The UK CAA has unveiled a series of dramatic measures stemming from the review it launched last September to improve the safety of offshore helicopter operations in the North Sea. Its primary goal is to improve the odds of passengers and crew surviving a ditching, but the exhaustive 293-page report also addresses pilot training, helidecks and a host of other safety topics. The requirements could present North Sea operators with significant cost and operational challenges.
Effective June 1, operators will be allowed to carry passengers only in seats located next to emergency exit windows. Other seats may be used if “helicopters are fitted with extra flotation devices or passengers are provided with better emergency breathing systems (EBS),” the CAA said. Beginning in 2016, no offshore flight will be allowed unless all occupants wear the improved EBS or the aircraft is equipped to float on its side.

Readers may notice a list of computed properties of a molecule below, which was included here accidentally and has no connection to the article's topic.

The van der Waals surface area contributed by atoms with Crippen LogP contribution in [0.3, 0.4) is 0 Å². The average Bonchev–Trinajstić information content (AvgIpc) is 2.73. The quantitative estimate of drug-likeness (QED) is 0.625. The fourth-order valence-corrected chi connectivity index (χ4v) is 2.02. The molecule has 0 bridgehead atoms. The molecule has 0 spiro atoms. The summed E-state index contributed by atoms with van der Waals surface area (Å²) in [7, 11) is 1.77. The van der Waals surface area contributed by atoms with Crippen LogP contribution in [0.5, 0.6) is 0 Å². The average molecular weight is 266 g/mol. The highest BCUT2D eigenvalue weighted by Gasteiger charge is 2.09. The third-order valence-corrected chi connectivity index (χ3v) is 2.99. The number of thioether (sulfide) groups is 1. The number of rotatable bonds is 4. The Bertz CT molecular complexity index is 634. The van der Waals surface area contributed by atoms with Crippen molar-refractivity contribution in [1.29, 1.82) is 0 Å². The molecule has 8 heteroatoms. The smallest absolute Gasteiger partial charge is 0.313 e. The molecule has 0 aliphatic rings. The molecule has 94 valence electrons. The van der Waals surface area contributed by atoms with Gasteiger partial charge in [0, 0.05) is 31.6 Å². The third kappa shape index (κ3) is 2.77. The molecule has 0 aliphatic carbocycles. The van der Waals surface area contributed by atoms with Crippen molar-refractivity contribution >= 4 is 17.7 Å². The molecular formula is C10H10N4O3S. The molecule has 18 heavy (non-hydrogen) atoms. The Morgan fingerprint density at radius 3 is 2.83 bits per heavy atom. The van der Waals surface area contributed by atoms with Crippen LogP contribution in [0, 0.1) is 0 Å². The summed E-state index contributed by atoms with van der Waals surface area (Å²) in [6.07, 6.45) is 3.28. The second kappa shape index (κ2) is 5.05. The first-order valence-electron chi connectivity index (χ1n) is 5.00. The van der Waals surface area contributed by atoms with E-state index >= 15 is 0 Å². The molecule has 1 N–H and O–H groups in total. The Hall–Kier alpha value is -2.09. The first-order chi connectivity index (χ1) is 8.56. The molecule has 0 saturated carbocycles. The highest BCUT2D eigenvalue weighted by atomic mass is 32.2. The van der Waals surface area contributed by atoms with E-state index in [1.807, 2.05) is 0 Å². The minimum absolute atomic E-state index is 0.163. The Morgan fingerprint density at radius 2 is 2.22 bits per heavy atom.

The CAA proposes that, in addition to the usual four floats at the bottom of the airframe, helicopters should carry two more floats mounted high on the airframe to allow them to float on their side rather than turn turtle, which too often causes passengers to drown.
In the past the side-floating concept has stirred debate in the offshore industry. Trials with human subjects showed it is much easier to escape from a helicopter floating on its side than from one that is floating inverted. However, in 2011 Airbus Helicopters (then Eurocopter) expressed concern about inadvertent deployment of a float mounted near the main rotor. What’s more, floats mounted near hot turbine exhaust would have to be made of heat-resistant material, creating a weight penalty of perhaps 200 pounds.